Issue 47 - Art Collector
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|50 Things Collectors Need to Know 2009|
In our inaugural list of 50 Things Collectors Need to Know, we ask the country’s leading industry professionals to give us the inside running on the essentials every collector needs to know over the next year. We look at:
Art world agenda setters
Public gallery acquisitions
Cool hunter predictions
Public gallery shows
50 of Australia’s Most Collectable Artists 2009
This year we polled a new pool of contemporary art experts, our subscribers, to discover 50 of Australia’s Most Collectable Artists for 2009.
|News & Analysis|
Art market report
The traumas of the financial world may take a long time to work their way through the art market if the shake out of 1989-94 is any guide, reports Terry Ingram. But this time the art that might be “sacrificed” is more tightly held and the reserve bank has release early the low interest money that fuelled the last art market recovery.
Loan boost for Tasmanian artists
The Tasmanian state government has introduced a loan scheme aimed at enhancing the art colletions of its citizens and the livelihoods of its emerging artists, reports Maxine Clarke.
Video art at auction
At an auction in Melbourne at the end of last year we witnessed what were among the very first secondary market sales of video art. It was a case of mixed fortures, reports Amanda Woodard.
Yirrkala video art
On the remote tip of Arnhem Land, the artists of Buku-Larrnggay Mulka, world famous for their traditional bark painting, art telling their stories with high definition cameras reports Amanda Woodard.
Loop Video Art
Barcelona 27-29 May 2009
Video art collectors and curators will converge in Barcelona again this year to wander through the guest rooms of a hotel where they’ll see the latest on offer from video artists all over the world reports Carrie Miller.
Resale royalty uproar
The introduction of Australia’s first visual arts resale royalty scheme is expected to take place this year. Maxine Clarke and Ashley Crawford canvassed the industry’s response to the details of the proposed scheme.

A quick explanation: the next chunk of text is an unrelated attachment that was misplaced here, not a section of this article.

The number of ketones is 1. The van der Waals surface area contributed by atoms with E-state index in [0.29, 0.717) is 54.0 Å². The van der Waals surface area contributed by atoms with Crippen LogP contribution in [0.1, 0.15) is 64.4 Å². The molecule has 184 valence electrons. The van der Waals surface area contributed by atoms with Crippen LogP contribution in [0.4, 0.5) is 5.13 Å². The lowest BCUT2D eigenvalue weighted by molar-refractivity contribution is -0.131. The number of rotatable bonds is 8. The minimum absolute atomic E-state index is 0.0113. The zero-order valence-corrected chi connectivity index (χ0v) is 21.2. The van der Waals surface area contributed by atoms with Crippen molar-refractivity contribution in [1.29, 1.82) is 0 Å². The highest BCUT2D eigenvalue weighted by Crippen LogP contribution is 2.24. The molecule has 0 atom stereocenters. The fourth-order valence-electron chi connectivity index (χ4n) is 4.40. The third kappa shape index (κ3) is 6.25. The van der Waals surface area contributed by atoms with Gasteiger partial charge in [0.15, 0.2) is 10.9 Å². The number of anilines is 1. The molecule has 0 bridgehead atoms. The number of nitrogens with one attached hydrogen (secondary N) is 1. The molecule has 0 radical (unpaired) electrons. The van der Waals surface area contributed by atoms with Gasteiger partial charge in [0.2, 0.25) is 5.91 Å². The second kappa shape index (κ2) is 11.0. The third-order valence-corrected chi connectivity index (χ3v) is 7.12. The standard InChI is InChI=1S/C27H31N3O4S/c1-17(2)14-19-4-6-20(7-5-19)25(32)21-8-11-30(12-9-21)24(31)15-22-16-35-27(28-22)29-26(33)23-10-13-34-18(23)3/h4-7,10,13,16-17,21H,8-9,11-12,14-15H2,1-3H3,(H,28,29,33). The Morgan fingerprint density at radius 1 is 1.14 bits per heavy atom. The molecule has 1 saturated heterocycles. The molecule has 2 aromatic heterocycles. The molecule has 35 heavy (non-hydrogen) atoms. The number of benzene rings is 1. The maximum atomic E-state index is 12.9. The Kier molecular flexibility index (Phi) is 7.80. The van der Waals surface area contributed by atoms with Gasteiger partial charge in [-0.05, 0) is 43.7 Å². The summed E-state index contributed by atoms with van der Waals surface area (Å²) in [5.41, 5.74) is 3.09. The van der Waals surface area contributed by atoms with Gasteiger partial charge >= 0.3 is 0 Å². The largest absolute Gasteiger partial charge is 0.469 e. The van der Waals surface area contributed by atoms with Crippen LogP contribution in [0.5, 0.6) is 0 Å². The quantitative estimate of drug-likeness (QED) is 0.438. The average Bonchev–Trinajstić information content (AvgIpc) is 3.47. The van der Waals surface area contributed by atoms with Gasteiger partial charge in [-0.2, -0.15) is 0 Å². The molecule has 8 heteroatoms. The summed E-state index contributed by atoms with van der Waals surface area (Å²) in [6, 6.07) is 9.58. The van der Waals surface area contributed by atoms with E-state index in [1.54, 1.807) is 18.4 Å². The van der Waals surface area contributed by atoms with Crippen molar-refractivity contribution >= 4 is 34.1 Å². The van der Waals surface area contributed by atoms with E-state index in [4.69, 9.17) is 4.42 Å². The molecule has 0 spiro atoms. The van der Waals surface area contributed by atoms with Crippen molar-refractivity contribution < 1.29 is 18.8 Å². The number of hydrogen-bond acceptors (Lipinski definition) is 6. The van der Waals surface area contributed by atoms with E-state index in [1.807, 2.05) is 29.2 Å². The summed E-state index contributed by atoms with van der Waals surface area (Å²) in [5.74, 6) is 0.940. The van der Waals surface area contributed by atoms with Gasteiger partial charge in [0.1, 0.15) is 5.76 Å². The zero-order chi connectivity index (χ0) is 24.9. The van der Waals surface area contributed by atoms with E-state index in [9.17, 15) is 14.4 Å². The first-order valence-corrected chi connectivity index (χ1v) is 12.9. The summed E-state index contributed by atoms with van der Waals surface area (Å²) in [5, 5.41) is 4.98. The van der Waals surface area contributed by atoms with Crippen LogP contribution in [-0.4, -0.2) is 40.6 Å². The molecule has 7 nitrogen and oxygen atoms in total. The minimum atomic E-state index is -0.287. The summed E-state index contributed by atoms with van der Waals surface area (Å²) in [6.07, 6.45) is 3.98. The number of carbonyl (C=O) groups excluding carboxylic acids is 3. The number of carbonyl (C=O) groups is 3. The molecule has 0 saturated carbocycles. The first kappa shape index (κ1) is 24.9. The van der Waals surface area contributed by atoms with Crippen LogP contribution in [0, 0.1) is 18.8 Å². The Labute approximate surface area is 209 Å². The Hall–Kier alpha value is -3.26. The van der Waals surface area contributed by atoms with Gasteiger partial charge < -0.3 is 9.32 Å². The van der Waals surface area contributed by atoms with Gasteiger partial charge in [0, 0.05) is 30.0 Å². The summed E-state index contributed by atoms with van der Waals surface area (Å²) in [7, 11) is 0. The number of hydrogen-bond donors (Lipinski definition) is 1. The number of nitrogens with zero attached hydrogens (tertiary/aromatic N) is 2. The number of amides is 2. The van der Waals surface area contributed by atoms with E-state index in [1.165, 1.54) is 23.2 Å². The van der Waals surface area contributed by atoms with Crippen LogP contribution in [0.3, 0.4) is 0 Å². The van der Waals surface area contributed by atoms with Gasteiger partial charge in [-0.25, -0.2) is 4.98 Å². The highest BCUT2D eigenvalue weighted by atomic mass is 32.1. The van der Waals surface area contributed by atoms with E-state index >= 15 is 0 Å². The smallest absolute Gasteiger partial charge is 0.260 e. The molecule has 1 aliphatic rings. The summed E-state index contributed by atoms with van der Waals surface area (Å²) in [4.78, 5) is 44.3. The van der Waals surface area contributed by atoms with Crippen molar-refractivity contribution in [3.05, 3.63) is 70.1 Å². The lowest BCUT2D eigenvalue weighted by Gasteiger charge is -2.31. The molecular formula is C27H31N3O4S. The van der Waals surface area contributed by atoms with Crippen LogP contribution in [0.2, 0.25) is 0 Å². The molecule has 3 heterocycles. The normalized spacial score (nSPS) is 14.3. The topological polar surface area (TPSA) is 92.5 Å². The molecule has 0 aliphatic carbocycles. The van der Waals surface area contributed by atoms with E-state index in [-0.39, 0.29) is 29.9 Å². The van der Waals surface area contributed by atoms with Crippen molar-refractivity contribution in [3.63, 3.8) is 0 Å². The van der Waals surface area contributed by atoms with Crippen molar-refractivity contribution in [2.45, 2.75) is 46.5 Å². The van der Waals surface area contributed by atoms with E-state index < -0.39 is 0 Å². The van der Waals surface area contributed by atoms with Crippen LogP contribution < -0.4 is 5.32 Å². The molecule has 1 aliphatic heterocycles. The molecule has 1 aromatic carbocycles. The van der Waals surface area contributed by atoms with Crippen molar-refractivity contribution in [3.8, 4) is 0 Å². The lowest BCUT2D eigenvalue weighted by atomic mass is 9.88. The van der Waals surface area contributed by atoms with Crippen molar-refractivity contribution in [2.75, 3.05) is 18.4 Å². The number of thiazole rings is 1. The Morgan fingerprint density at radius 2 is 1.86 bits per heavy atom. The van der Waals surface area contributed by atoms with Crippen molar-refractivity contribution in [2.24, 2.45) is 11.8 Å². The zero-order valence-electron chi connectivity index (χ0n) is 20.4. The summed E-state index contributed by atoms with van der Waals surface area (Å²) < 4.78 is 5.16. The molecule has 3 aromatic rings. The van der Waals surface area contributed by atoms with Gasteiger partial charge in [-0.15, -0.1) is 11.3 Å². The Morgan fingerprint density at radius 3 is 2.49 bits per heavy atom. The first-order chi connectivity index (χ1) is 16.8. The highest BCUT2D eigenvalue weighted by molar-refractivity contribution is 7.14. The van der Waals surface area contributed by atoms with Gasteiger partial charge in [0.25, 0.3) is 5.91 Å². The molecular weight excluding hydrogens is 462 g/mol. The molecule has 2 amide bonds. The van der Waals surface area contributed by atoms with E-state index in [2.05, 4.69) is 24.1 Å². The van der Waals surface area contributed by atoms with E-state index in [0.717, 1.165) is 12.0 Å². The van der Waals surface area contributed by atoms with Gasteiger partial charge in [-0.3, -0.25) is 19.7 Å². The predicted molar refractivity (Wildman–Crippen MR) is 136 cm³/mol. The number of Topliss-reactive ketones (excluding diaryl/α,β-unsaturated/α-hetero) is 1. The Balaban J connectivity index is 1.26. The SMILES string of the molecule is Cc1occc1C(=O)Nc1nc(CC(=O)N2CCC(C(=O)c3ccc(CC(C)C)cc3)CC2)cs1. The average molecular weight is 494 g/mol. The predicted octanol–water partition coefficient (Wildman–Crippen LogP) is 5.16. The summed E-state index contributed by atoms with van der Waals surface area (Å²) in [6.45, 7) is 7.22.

Global auction report
The global market is in turmoil but the results are decidedly mixed. Records are being made in New York and solid sales continue in Australia, despite the occasional mishap, reports Ashley Crawford.
On the couch
Profit & Provenance
Millions of dollars have poured through audtion houses all over the world as the market has exploded for contemporary Aboriginal art, but many of the artists themselves live in poverty. In announceing its entry into the Aboriginal art market in 2009, Melbourne-based auction house Deutscher and Hakett has established a policy that will preference work sourced from the community-owned art centres and so help diminish the profits of carpetbaggers. Deutscher and Hackett’s head of aboriginal art Crispin Gutteridge spoke to Ashley Crawford.
Behind the scenes
The two Roberts
Robert Hirschmann and Robert Linnegar have been artist and gallerist for 20 years. Courtney Kidd discovered that such “marriages” survive only through subtle processes of negotiation, plus a healthy dose of mutual respect for each other’s skills.
Virtual future of collecting
Time-poor, cashed-up young collectors are increasingly using the internet to build their collections. Carrie Miller asks what this may mean for the traditional structures of the art world.
Money sullies art: Ursula Sulliva
Primary dealers are often wary of the commercial objectives of the secondary market. Carrie Miller talks to Sullivan+Strumpf Fine Art’s Ursula Sullivan, who straddles both the primary and secondary markets at her Paddington gallery in Sydney.
The rising importance of art fairs
Participation in art fairs has become increasingly central to the business model of commercial galleries worldwide to the extent that some galleries in Europe and America now rely on them entirely for sales. Ruth Skilbeck canvassed opinions on their increasing value to artists, collectors and dealers.
|Exhibition: Inifinity nets and polka dots|
This quarter, Sydney’s Museum of Contemporary Art is staging the first major exhibition in Australia of the work of Yayoi Kusama, one of Japan’s most distinctive, acclaimed and idiosyncratic contemporary artists. Words by Ruth Skilbeck.
Exhibition: Global citizens
The work of six Australian artists will challenge the idea that globalism creates a homogenized international culture. Their work will be showcased this quarter in the Havana Biennial, an exhibition devoted to artists working outside the dominant centres of power writes Christine Morrow.
Collector: A disciplined eye
Courtney Kidd talks to collector Josephine Ridge, the General Manager for the Festival of Sydney about her personal art collection.
If I could have…
Art critic Sasha Grishin pares back his wishlist and selects the 10 works he would buy tomorrow if he could.
What’s on this quarter
What’s on across the nation, plus state wrap reports covering the latest news and events from each region.
Inside the covers
Ruth Skilbeck interviews Vivien Johnson on what’s inside the covers of her latest book, Lives of the Papunya Tula Artists.